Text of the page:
Unibox, a new Messages-style email client that was first announced in August of 2012, is now available for download as part of a public beta test.
The app is designed to make email more "personal" by organizing emails into a contact-centric view. Unibox's interface is divided into two main panes, with the left side displaying contacts and the right side displaying all messages that have been received/exchanged with a particular person or website.
According to Unibox, this chat-like design significantly reduces email clutter by grouping incoming messages from contacts into a single list.
Composing emails with the app is done in a single window, which eliminates separate compose windows utilized by existing apps like Mail. All attachments sent to and received from contacts are readily available, and attached media is presented in a grid view.
Unibox supports all IMAP accounts and works with both Mountain Lion and Mavericks. The full Mac app is expected to be released at the end of September, and ahead of release, users can sign up for the beta on the company's website. Beta will last until the Mac app debuts.
Top Rated Comments
Of course I can't speak for everyone but it seems to me that social networks and text messages are where most human-to-human communication is done nowadays. This could have been a good concept 10 years ago.
Am I the only one who just uses the mail.app?
What makes airmail so much better?
Google's IMAP is detected properly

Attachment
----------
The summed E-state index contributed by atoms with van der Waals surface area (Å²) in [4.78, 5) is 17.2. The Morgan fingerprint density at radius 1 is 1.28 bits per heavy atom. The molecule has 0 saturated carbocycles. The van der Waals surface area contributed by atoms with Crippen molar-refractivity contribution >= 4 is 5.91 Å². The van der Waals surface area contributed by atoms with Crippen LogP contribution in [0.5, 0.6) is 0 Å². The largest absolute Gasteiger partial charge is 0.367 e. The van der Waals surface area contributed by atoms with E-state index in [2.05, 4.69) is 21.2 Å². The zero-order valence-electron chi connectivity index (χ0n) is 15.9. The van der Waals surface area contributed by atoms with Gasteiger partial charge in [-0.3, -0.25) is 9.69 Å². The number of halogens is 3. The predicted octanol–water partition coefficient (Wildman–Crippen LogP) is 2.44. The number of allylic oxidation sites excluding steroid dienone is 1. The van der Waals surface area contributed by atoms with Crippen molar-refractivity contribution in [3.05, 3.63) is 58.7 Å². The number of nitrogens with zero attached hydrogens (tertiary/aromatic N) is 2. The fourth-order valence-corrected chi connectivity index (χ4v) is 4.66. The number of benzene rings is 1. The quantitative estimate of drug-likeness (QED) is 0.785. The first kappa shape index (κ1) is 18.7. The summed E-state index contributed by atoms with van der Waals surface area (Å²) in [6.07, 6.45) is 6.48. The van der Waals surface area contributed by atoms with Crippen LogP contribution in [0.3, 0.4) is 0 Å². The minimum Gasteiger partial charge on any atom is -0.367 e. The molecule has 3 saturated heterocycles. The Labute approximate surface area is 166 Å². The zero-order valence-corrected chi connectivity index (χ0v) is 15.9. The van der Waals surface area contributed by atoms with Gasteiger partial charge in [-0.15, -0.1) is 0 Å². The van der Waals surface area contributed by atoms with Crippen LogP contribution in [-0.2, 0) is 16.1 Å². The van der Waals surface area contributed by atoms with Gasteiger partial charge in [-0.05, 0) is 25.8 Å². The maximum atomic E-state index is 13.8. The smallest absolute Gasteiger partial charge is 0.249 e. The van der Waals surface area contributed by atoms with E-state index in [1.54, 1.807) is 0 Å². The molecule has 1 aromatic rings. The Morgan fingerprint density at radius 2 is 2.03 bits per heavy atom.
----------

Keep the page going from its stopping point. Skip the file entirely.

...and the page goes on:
I have two accounts configured in mine, and there's no way to quickly see which mailbox I'm looking at. There's a lack of folders... And I can't drag mail from one box to another
Anyway, mail.app is the only email client I'm using on Mac. It works fine for me since 2007 when I started using Mac. Just the vanilla app. No plugins.
Sometimes email is the right medium, sometimes not. I have conversations with people across various media (email, texts, Facebook messages, the occasional Twitter DM).
What I'd like is a single app or system or something that can work across multiple streams so that you click on a contact and see everything from that person, regardless of how it was sent.
It groups things by day first, then by contact. So you'll see all the emails that you received from John The Boss today, then the ones you received from him yesterday, etc. I suppose if you receive 500 emails from 200 different people each day, then this isn't the organizational system for you. But for those who work on small teams, I can definitely see the upside.
When I'm working on a project, I find I'm paying closest attention to the people directly involved, while others remain in the periphery. So I enjoy knowing right off the bat that I've received 5 emails from my boss and 3 emails from the Assistant Director. It's a lot easier than trying to read back over endless threads of text.
But I also need to file emails accordingly, beyond just the sender. Like if something is a receipt, it needs to go under purchasing, regardless of the sender. After using the program this morning, I didn't see an obvious way to do that. I also found I have to right click each time I want to delete a message (pressing the Delete key won't do it.) And if it's one thing busy office workers hate, it's extra clicks.
Overall, the idea has significant upside, but the execution isn't 100% there yet.